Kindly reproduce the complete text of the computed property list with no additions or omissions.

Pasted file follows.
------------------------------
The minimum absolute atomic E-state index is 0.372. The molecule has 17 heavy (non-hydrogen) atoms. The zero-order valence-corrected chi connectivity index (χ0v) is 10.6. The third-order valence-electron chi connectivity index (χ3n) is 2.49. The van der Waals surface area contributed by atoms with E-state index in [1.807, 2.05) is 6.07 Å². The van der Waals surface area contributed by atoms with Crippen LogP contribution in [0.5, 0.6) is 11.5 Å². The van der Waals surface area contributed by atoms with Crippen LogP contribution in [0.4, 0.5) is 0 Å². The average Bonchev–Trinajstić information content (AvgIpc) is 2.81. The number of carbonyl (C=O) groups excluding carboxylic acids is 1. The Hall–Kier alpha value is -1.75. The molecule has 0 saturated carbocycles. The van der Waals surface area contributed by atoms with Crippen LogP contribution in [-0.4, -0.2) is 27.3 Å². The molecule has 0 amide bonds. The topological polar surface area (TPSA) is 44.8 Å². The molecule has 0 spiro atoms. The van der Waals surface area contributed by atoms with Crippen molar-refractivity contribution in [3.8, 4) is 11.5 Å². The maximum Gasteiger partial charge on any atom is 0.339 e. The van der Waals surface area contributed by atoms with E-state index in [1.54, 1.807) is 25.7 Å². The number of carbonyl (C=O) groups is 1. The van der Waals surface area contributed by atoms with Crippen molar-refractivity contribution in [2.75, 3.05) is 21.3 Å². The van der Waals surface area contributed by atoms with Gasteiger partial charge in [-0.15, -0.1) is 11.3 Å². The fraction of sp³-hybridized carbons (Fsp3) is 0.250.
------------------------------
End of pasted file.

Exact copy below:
The minimum absolute atomic E-state index is 0.372. The molecule has 17 heavy (non-hydrogen) atoms. The zero-order valence-corrected chi connectivity index (χ0v) is 10.6. The third-order valence-electron chi connectivity index (χ3n) is 2.49. The van der Waals surface area contributed by atoms with E-state index in [1.807, 2.05) is 6.07 Å². The van der Waals surface area contributed by atoms with Crippen LogP contribution in [0.5, 0.6) is 11.5 Å². The van der Waals surface area contributed by atoms with Crippen LogP contribution in [0.4, 0.5) is 0 Å². The average Bonchev–Trinajstić information content (AvgIpc) is 2.81. The number of carbonyl (C=O) groups excluding carboxylic acids is 1. The Hall–Kier alpha value is -1.75. The molecule has 0 saturated carbocycles. The van der Waals surface area contributed by atoms with Crippen LogP contribution in [-0.4, -0.2) is 27.3 Å². The molecule has 0 amide bonds. The topological polar surface area (TPSA) is 44.8 Å². The molecule has 0 spiro atoms. The van der Waals surface area contributed by atoms with Crippen molar-refractivity contribution in [3.8, 4) is 11.5 Å². The maximum Gasteiger partial charge on any atom is 0.339 e. The van der Waals surface area contributed by atoms with E-state index in [1.54, 1.807) is 25.7 Å². The number of carbonyl (C=O) groups is 1. The van der Waals surface area contributed by atoms with Crippen molar-refractivity contribution in [2.75, 3.05) is 21.3 Å². The van der Waals surface area contributed by atoms with Gasteiger partial charge in [-0.15, -0.1) is 11.3 Å². The fraction of sp³-hybridized carbons (Fsp3) is 0.250.